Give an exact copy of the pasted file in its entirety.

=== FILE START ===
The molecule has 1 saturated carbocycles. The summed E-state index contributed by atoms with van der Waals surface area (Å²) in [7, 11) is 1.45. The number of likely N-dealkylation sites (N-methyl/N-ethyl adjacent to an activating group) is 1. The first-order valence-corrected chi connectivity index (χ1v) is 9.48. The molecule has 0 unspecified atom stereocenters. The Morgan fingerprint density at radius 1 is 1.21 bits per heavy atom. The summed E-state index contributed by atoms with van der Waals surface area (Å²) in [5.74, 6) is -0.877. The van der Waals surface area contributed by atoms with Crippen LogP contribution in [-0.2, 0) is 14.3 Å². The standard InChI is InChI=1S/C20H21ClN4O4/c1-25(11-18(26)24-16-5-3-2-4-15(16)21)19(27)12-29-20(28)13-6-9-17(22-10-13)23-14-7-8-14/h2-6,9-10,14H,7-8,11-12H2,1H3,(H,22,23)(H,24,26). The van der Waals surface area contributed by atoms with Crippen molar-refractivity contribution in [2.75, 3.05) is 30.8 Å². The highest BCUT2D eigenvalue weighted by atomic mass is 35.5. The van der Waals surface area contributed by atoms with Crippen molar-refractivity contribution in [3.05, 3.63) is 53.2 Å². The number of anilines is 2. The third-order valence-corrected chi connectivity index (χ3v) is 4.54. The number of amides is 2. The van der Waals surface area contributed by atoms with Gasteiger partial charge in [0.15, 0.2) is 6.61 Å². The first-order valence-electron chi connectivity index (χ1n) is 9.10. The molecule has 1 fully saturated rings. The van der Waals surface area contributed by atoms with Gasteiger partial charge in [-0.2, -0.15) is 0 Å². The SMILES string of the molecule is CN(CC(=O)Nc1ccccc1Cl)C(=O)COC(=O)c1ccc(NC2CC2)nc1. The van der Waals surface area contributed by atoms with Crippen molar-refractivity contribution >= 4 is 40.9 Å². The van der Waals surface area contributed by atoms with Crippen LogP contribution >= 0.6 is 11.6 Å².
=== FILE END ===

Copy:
The molecule has 1 saturated carbocycles. The summed E-state index contributed by atoms with van der Waals surface area (Å²) in [7, 11) is 1.45. The number of likely N-dealkylation sites (N-methyl/N-ethyl adjacent to an activating group) is 1. The first-order valence-corrected chi connectivity index (χ1v) is 9.48. The molecule has 0 unspecified atom stereocenters. The Morgan fingerprint density at radius 1 is 1.21 bits per heavy atom. The summed E-state index contributed by atoms with van der Waals surface area (Å²) in [5.74, 6) is -0.877. The van der Waals surface area contributed by atoms with Crippen LogP contribution in [-0.2, 0) is 14.3 Å². The standard InChI is InChI=1S/C20H21ClN4O4/c1-25(11-18(26)24-16-5-3-2-4-15(16)21)19(27)12-29-20(28)13-6-9-17(22-10-13)23-14-7-8-14/h2-6,9-10,14H,7-8,11-12H2,1H3,(H,22,23)(H,24,26). The van der Waals surface area contributed by atoms with Crippen molar-refractivity contribution in [2.75, 3.05) is 30.8 Å². The highest BCUT2D eigenvalue weighted by atomic mass is 35.5. The van der Waals surface area contributed by atoms with Crippen molar-refractivity contribution in [3.05, 3.63) is 53.2 Å². The number of anilines is 2. The third-order valence-corrected chi connectivity index (χ3v) is 4.54. The number of amides is 2. The van der Waals surface area contributed by atoms with Gasteiger partial charge in [0.15, 0.2) is 6.61 Å². The first-order valence-electron chi connectivity index (χ1n) is 9.10. The molecule has 1 fully saturated rings. The van der Waals surface area contributed by atoms with Gasteiger partial charge in [-0.2, -0.15) is 0 Å². The SMILES string of the molecule is CN(CC(=O)Nc1ccccc1Cl)C(=O)COC(=O)c1ccc(NC2CC2)nc1. The van der Waals surface area contributed by atoms with Crippen molar-refractivity contribution >= 4 is 40.9 Å². The van der Waals surface area contributed by atoms with Crippen LogP contribution >= 0.6 is 11.6 Å².